Why I'm Looking Forward to Pokémon Red, Blue, and Yellow on Virtual Console

Why I'm Looking Forward to Pokémon Red, Blue, and Yellow on Virtual Console

After all these years, Kat is ready to return to where it all began.

From the first moment Nintendo announced that Game Boy games were coming to the Nintendo 3DS, fans wondered how long it would take for Pokémon to finally make it to Virtual Console. The answer: About nine years (if you count the original Wii).

During today's Nintendo Direct, Nintendo confirmed that the original Pokémon Red, Blue, and Yellow will be launching on the Nintendo 3DS Virtual Console next year. Even better, it will support a virtual link cable, making it something more than a neutered and soulless ROM.

This is obviously a pretty big deal for longtime Pokémon fans. Most of had reconciled ourself to Pokémon never being released on Virtual Console when it had become clear that Game Freak would never release a version that lacked the ability to trade monsters. You had to admire Game Freak for sticking to their guns and not releasing a compromised version of their game; but with it becoming harder and harder to play the original game without an emulator, it was also kind of unfortunate.

After years of denials, though, Game Freak seems to have finally been moved to figure out a way to release the original Pokémon Red, Blue, and Yellow with the trading functionality intact. Perhaps they were moved by the outsized success of Twitch Plays Pokémon, which took the Internet by storm when it appeared out of nowhere last year, giving rise to countless memes. More likely they correctly realized that a lot of adults with disposable income were nostalgic for the original 151 monsters, and that they needed something to fill the gap while they worked on whatever was coming next for the series.

I'm interested to see how people react to Pokemon Red, Blue, and Yellow when they finally come out next year. Even by the standards of the day, they were quite simple - black and white RPGs with pudgy little avatars and static images for monsters. It was able to transcend its simplistic presentation by being the first truly social RPG, encouraging kids to trade monsters on the playground like they might trade cards. In an era when the Internet was only just starting to get traction, this was a really big deal.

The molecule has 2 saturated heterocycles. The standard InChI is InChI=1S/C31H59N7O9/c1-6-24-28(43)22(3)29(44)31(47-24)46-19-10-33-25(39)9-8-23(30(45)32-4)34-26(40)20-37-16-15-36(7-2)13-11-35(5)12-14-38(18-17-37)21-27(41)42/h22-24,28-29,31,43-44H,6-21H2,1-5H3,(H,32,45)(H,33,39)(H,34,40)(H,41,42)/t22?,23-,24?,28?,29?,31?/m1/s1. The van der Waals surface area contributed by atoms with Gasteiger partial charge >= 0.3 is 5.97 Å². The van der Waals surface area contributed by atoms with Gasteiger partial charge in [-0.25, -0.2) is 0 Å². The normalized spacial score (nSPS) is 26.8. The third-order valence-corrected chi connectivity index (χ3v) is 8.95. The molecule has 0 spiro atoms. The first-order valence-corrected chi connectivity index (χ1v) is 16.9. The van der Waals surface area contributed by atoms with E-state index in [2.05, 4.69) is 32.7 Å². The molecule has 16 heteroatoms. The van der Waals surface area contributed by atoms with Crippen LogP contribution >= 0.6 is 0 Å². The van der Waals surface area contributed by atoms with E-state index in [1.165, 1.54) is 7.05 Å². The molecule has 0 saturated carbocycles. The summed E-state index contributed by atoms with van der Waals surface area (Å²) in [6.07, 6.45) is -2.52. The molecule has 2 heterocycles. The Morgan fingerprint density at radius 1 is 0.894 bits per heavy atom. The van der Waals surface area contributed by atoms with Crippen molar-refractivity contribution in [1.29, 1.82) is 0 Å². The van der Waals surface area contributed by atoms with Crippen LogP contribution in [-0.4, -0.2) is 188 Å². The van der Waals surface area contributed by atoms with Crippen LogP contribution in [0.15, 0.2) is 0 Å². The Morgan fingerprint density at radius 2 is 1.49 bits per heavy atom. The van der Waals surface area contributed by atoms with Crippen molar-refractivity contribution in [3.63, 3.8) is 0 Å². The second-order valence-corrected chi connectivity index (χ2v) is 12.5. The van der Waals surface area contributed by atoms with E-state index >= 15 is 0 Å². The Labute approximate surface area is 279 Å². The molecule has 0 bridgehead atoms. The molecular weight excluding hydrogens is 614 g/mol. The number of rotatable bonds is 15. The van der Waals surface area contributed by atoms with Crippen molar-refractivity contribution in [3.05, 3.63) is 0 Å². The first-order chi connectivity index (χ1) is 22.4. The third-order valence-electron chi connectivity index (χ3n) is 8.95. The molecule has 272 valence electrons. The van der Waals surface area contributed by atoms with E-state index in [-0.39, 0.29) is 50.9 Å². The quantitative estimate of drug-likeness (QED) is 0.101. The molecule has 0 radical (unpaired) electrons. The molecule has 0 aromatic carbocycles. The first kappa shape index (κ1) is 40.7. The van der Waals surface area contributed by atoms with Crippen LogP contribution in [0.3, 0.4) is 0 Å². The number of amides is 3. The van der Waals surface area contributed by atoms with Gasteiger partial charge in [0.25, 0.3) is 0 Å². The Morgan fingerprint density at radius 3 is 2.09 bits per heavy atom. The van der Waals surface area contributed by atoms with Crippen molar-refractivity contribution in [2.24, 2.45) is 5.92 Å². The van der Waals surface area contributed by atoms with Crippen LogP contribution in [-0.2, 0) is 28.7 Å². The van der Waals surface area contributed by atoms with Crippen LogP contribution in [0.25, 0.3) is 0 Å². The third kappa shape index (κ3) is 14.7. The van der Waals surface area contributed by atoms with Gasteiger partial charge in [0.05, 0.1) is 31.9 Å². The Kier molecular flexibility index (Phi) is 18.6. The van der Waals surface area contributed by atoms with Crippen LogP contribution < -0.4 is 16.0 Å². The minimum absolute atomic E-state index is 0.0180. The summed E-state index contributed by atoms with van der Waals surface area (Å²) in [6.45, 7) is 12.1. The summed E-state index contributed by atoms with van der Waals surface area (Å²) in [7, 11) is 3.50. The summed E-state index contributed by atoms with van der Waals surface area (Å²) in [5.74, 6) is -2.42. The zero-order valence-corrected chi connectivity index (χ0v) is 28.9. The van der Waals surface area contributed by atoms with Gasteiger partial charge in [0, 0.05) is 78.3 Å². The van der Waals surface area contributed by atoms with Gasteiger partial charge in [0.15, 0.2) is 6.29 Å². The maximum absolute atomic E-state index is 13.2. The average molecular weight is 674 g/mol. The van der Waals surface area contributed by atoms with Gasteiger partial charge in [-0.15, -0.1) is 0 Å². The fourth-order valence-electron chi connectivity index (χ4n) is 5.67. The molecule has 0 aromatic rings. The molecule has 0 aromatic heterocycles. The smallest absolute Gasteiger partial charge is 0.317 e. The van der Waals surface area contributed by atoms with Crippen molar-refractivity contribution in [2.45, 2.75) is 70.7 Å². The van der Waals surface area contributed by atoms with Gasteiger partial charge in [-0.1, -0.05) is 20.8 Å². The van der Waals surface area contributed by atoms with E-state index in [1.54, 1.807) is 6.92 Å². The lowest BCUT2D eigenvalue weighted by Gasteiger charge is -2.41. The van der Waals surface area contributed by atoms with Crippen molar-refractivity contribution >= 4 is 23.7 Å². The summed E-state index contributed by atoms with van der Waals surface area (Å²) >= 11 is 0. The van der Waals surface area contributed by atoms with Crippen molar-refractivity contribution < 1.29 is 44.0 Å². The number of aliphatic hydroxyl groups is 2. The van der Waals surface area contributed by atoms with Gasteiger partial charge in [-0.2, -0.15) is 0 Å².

Today, obviously, games are much more advanced, even Pokémon itself hasn't changed a huge amount in the interim. Will people still dig this rather basic little RPG given how dated it looks these days? I suspect they will. The power of nostalgia knows no bounds.

I'll admit, even I'm kind of excited to pick up Pokémon Red again for the first time since 1999. I was 16 when the original Pokémon came out, and it wound up massively impacting my taste in games while indirectly getting me into anime, and by extension, convincing me to move to Japan. Crazy as it sounds, I might not be here writing this right now if not for Pokémon.

I still own a copy of Pokémon Blue, as well a copy of its Game Boy Advance remake, Pokémon Fire Red. But I don't know, it feels more "natural" somehow to be playing the Virtual Console version. Maybe it's the fact that, after all these years, I'll have people to trade with again. The link cables may be gone, but the feeling will remain the same.

Opening the Floodgates?

All that said, I really hope that Game Freak doesn't stop with Pokémon Red, Blue and Yellow. In a perfect world they would release the second generation Pokémon Crystal, then making it compatible with a Virtual Console release of Pokémon Stadium 2. Could you even imagine? It's not going to happen, but I'll happily settle for just Gold and Silver, which are routinely held up as being some of the best games in the series for being true sequels that unite the Johto and Kanto regions.

If they were willing to go even further, they could also include the third generation Game Boy Advance games as well as Fire Red and Leaf Green, though they would be limited to the Wii U. Pokémon Emerald would bring with it the wonderful Pokémon Battle Frontier - a series of postgame challenges capable of pushing even hardcore Pokémon fans. The Battle Frontier was sorely missed in last year's Omega Ruby/Alpha Sapphire remakes, so it would be nice to have it back, if only in Virtual Console form.

The most likely outcome is that Pokémon Red, Blue, and Yellow will sell exceptionally well on Virtual Console, and Game Freak will be moved to release Gold, Silver, and Crystal, then leave it at that. This would be a perfectly acceptable outcome, not the least because the first two generations are wholly divorced from the current set of games due to their technical limitations, making them akin to their own ecosystems. Playing them will be like getting into a time machine and hanging out with the dinosaurs.

If nothing else, I would love for Game Freak to release the physical bundle that they've announced for Japan, which comes complete with a download code, a map, and other materials. My own love for Pokémon has faded a bit over the years, but my passion for classic boxart knows no bounds.

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Kat Bailey

Editor in Chief

Kat Bailey is a former freelance writer and contributor to publications including 1UP, IGN, GameSpot, GamesRadar, and EGM. Her fondest memories as a journalist are at GamePro, where she hosted RolePlayer's Realm and had legal access to the term "Protip." She is USgamer's resident mecha enthusiast, Pokemon Master, and Minnesota Vikings nut (skol).

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